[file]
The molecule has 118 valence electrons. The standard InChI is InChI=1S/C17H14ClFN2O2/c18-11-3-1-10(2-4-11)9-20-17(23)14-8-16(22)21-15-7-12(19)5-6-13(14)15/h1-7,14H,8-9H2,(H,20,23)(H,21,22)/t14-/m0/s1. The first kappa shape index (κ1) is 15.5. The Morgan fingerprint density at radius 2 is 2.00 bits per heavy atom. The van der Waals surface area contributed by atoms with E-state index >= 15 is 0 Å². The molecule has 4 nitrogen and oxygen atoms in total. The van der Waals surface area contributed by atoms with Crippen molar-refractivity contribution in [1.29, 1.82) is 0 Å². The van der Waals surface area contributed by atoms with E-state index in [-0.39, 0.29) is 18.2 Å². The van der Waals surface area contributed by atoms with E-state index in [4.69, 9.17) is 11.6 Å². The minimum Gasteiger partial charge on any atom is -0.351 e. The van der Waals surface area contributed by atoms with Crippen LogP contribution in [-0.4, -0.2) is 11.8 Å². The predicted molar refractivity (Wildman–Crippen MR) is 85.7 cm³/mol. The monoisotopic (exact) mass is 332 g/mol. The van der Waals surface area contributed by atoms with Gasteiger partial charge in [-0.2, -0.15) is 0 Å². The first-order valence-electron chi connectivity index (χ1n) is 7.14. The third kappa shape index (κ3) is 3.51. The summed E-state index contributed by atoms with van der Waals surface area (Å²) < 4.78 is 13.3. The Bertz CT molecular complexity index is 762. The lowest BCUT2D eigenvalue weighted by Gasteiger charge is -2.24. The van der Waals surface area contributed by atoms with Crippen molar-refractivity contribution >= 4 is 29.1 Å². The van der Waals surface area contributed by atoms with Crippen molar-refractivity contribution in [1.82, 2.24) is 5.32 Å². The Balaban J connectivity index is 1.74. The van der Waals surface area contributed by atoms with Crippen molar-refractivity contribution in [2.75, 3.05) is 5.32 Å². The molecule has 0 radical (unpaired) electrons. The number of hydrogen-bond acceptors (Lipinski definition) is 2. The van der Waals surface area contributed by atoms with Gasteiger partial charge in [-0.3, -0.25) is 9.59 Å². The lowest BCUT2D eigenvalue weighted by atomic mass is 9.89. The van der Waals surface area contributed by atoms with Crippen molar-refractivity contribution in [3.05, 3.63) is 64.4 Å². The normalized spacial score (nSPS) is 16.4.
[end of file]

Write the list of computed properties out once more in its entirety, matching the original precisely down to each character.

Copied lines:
The molecule has 118 valence electrons. The standard InChI is InChI=1S/C17H14ClFN2O2/c18-11-3-1-10(2-4-11)9-20-17(23)14-8-16(22)21-15-7-12(19)5-6-13(14)15/h1-7,14H,8-9H2,(H,20,23)(H,21,22)/t14-/m0/s1. The first kappa shape index (κ1) is 15.5. The Morgan fingerprint density at radius 2 is 2.00 bits per heavy atom. The van der Waals surface area contributed by atoms with E-state index >= 15 is 0 Å². The molecule has 4 nitrogen and oxygen atoms in total. The van der Waals surface area contributed by atoms with Crippen molar-refractivity contribution in [1.29, 1.82) is 0 Å². The van der Waals surface area contributed by atoms with E-state index in [-0.39, 0.29) is 18.2 Å². The van der Waals surface area contributed by atoms with E-state index in [4.69, 9.17) is 11.6 Å². The minimum Gasteiger partial charge on any atom is -0.351 e. The van der Waals surface area contributed by atoms with Crippen LogP contribution in [-0.4, -0.2) is 11.8 Å². The predicted molar refractivity (Wildman–Crippen MR) is 85.7 cm³/mol. The monoisotopic (exact) mass is 332 g/mol. The van der Waals surface area contributed by atoms with Gasteiger partial charge in [-0.2, -0.15) is 0 Å². The first-order valence-electron chi connectivity index (χ1n) is 7.14. The third kappa shape index (κ3) is 3.51. The summed E-state index contributed by atoms with van der Waals surface area (Å²) < 4.78 is 13.3. The Bertz CT molecular complexity index is 762. The lowest BCUT2D eigenvalue weighted by Gasteiger charge is -2.24. The van der Waals surface area contributed by atoms with Crippen molar-refractivity contribution >= 4 is 29.1 Å². The van der Waals surface area contributed by atoms with Crippen molar-refractivity contribution in [1.82, 2.24) is 5.32 Å². The Balaban J connectivity index is 1.74. The van der Waals surface area contributed by atoms with Crippen molar-refractivity contribution in [2.75, 3.05) is 5.32 Å². The molecule has 0 radical (unpaired) electrons. The number of hydrogen-bond acceptors (Lipinski definition) is 2. The van der Waals surface area contributed by atoms with Gasteiger partial charge in [-0.3, -0.25) is 9.59 Å². The lowest BCUT2D eigenvalue weighted by atomic mass is 9.89. The van der Waals surface area contributed by atoms with Crippen molar-refractivity contribution in [3.05, 3.63) is 64.4 Å². The normalized spacial score (nSPS) is 16.4.